Margaret: I did not know specifically what I wanted to be when I went to college as an undergrad at the University of Virginia, but I knew what I was interested in. I didn’t know I was going to be a journalist, but I knew generally the things that made me passionate and that’s how I pursued things in terms of my studies. I wanted to figure out how to turn my interests into some kind of vocation, but certainly something that I was personally invested in. I wasn’t sure what that would be.

I generally thought I’d be, perhaps, something having to do with diplomacy, given that I was so interested in social movements and things that accounted for these historic moments of change. I studied abroad in Jordan as part of my program and that first person experience changed things for me in such a dramatic way. It’s completely different to put what you’ve learned in the classroom into real life. It is the most humbling thing in the world to try to speak a language that is not your first language and stumble through.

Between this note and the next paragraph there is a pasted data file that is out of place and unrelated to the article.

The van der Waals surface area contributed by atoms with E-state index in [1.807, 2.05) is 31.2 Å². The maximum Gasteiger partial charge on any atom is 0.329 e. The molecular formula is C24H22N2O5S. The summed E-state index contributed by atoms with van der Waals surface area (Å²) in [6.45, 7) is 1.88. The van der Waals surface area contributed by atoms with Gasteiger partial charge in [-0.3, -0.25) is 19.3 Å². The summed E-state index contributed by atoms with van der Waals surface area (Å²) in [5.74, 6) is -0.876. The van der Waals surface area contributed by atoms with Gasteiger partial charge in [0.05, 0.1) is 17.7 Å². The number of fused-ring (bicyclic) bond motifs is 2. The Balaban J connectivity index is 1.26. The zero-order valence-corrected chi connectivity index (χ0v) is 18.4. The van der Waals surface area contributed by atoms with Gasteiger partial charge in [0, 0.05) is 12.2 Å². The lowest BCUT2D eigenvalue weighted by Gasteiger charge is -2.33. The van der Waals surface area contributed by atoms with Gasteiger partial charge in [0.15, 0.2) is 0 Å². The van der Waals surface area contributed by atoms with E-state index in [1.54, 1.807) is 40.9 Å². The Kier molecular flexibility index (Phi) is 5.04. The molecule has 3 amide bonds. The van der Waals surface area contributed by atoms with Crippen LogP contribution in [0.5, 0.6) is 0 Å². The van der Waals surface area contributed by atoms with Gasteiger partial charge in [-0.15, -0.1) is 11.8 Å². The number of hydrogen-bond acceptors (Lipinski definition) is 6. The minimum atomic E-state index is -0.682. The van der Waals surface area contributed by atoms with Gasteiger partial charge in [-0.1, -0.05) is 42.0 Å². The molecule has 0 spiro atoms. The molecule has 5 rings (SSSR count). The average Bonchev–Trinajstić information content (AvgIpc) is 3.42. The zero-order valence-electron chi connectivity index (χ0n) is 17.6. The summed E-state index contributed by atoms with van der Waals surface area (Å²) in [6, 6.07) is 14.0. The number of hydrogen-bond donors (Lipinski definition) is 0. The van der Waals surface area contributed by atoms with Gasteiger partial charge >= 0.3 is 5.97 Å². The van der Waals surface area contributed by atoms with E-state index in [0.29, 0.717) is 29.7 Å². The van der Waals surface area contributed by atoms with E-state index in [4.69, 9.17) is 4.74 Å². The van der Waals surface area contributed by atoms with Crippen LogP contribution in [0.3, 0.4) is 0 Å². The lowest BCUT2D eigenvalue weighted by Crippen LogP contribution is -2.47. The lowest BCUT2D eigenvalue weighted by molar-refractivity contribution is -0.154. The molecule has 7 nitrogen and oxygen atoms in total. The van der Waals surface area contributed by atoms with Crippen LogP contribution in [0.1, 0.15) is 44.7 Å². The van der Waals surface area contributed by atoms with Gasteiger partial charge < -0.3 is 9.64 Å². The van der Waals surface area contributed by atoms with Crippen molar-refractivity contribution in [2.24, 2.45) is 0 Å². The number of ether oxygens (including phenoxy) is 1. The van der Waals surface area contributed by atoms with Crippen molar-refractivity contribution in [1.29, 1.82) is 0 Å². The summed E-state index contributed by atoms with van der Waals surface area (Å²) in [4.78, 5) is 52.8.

It’s completely different to put what you’ve learned in the classroom into real life.

It was an amazing experience traveling throughout the Middle East at that time period. I went to Damascus, Amman and to Israel and really used all the things that I had been experiencing in the classroom and put them into real life. It changed my perspective. I just came back and I said, “This is so important, and it’s so different than analyzing and speaking from afar.”

My mom always teased me about news coverage not fully grasping a situation or putting it in context. Because I had this area of expertise, my mom was like, “Why don’t you try that?” I interned at CNN one summer down in Atlanta, at their international news deskjust answering phones and talking to reportersand I absolutely loved it. That was what made me decide I wanted to pursue journalism and be in a newsroom.